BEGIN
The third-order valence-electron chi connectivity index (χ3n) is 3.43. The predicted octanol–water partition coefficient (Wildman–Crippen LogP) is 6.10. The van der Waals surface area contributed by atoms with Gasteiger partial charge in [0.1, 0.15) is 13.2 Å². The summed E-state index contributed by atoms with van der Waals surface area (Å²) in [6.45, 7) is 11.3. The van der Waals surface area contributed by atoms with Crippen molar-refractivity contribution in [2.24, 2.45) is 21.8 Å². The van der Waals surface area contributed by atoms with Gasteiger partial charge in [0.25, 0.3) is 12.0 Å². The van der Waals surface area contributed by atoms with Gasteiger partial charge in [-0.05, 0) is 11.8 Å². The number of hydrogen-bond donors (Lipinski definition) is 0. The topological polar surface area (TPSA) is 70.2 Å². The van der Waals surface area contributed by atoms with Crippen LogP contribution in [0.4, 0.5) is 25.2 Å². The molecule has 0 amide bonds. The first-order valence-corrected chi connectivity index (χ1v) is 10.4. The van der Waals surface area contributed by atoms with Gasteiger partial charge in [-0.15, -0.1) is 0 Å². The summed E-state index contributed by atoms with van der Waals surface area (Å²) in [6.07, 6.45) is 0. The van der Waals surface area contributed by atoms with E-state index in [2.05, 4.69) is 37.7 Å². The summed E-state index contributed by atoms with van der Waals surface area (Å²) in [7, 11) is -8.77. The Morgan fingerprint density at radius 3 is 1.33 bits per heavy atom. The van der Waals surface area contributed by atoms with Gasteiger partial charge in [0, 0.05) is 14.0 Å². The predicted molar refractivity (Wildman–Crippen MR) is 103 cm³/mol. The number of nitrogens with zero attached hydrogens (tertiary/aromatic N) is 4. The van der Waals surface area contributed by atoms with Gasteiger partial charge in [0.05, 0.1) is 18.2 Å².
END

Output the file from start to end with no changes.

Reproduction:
The third-order valence-electron chi connectivity index (χ3n) is 3.43. The predicted octanol–water partition coefficient (Wildman–Crippen LogP) is 6.10. The van der Waals surface area contributed by atoms with Gasteiger partial charge in [0.1, 0.15) is 13.2 Å². The summed E-state index contributed by atoms with van der Waals surface area (Å²) in [6.45, 7) is 11.3. The van der Waals surface area contributed by atoms with Crippen molar-refractivity contribution in [2.24, 2.45) is 21.8 Å². The van der Waals surface area contributed by atoms with Gasteiger partial charge in [0.25, 0.3) is 12.0 Å². The van der Waals surface area contributed by atoms with Gasteiger partial charge in [-0.05, 0) is 11.8 Å². The number of hydrogen-bond donors (Lipinski definition) is 0. The topological polar surface area (TPSA) is 70.2 Å². The van der Waals surface area contributed by atoms with Crippen LogP contribution in [0.4, 0.5) is 25.2 Å². The molecule has 0 amide bonds. The first-order valence-corrected chi connectivity index (χ1v) is 10.4. The van der Waals surface area contributed by atoms with Gasteiger partial charge in [-0.15, -0.1) is 0 Å². The summed E-state index contributed by atoms with van der Waals surface area (Å²) in [6.07, 6.45) is 0. The van der Waals surface area contributed by atoms with E-state index in [2.05, 4.69) is 37.7 Å². The summed E-state index contributed by atoms with van der Waals surface area (Å²) in [7, 11) is -8.77. The Morgan fingerprint density at radius 3 is 1.33 bits per heavy atom. The van der Waals surface area contributed by atoms with Gasteiger partial charge in [0, 0.05) is 14.0 Å². The predicted molar refractivity (Wildman–Crippen MR) is 103 cm³/mol. The number of nitrogens with zero attached hydrogens (tertiary/aromatic N) is 4. The van der Waals surface area contributed by atoms with Gasteiger partial charge in [0.05, 0.1) is 18.2 Å².